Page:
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My Art Before and After My MS Diagnosis

I remember a time when my job was making and teaching art. Teaching is my passion; before my MS diagnosis, I was working on making things look more realistic on paper. I loved the technical aspect of drawing from life and recreating the colors exactly. It was like a puzzle I was obsessed with solving. I did also dabble in abstract art, but, at the time, I didn’t have the highest regard for this type of art.

When I was diagnosed with MS, things became really heavy, really quickly. I suddenly could not see the colors on my paintings correctly. The dizziness and the fatigue quite literally stopped me in my tracks; it was so difficult to even make the “journey” to my studio outside the house. I remember looking at a blank canvas and immediately being able to relate to its nothingness. That empty, bright white blankness would stare right back at me. My head just spun with absolutely zero thoughts. Cog fog wore down my thinking capabilities like a pencil that was badly in need of sharpening.

Eventually I’d had enough. It was too much to just stare at all of my tools and feel completely useless, with all the wasted paper and materials just sitting in boxes. I would sit in my studio looking around for hours at a time.

One day I reached for the nearest, easy-to-grasp thing — watercolor pencils. I scribbled. I didn’t know what else to do. I felt frustration, and it needed to go away. The scribbling seemed to help. It was so good to feel the pencil graze against the paper. I added water and scribbled some more with the paintbrush. The colors seemed to melt together. The more I leaned into a more abstracted process of relieving control, the more comfortable I felt in my own shoes.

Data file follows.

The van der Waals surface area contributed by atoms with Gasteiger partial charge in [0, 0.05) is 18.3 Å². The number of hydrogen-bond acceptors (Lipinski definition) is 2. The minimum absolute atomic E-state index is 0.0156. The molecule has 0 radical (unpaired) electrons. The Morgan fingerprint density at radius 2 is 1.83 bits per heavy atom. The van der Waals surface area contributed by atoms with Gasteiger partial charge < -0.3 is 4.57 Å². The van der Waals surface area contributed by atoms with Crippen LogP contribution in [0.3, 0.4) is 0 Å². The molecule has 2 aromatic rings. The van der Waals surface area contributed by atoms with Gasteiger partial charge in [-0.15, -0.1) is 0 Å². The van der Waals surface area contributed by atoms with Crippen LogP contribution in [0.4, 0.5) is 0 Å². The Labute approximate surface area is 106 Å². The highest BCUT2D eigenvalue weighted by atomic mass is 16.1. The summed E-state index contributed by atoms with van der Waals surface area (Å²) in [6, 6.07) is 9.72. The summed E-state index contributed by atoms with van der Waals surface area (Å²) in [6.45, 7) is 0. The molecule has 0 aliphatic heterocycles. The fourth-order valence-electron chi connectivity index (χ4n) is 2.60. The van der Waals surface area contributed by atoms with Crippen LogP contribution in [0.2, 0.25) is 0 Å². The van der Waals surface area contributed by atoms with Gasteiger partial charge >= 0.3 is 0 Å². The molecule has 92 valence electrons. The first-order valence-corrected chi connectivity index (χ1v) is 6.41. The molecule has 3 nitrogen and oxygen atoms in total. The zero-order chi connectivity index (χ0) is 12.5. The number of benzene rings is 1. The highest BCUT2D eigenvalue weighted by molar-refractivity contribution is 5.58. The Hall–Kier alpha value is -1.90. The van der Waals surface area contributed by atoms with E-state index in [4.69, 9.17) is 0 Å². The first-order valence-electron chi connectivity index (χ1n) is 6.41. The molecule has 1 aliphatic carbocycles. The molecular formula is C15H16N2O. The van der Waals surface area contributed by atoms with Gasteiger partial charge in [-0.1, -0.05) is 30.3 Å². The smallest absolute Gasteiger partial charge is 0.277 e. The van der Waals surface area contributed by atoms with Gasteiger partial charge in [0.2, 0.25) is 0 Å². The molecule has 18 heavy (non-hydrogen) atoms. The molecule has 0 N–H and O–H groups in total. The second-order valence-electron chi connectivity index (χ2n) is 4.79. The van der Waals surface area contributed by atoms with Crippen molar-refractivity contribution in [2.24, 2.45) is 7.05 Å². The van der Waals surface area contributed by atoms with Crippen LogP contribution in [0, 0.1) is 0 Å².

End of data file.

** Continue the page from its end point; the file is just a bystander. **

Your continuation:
Eventually I came to understand that the difference between pre-MS and post-MS was my outlook about a project. The more I relinquished control, the easier it became to forget about all the issues I had. It was like meditation, in a way. I needed to let my hand do what it wanted and “go with the flow” in order to reach a state of relaxation. I had to tell myself that every amount of effort that I made was good for my well-being and good for my brain.

Somewhere, I had read that repetition and playfulness can be important factors in building up neural pathways. Art was relieving stress and maybe even helping my brain. This idea was so very comforting to me. So many self-help articles and books say to balance your life and do what you love. That’s what my life lacked in so many ways before my MS diagnosis. It’s still an ongoing process, but at least I have learned to look this disease straight in the eye and tell it not to bother me today. It doesn’t always listen, but we have come to a compromise.


See more of Hannah's stories

What is OCREVUS?

OCREVUS is a prescription medicine used to treat:

  • Relapsing forms of multiple sclerosis (MS), to include clinically isolated syndrome, relapsing-remitting disease, and active secondary progressive disease, in adults
  • Primary progressive MS, in adults.

It is not known if OCREVUS is safe and effective in children.

Who should not receive OCREVUS?

Do not receive OCREVUS if you have an active hepatitis B virus (HBV) infection.

Do not receive OCREVUS if you have had a life-threatening allergic reaction to OCREVUS. Tell your healthcare provider if you have had an allergic reaction to OCREVUS or any of its ingredients in the past.

What is the most important information I should know about OCREVUS?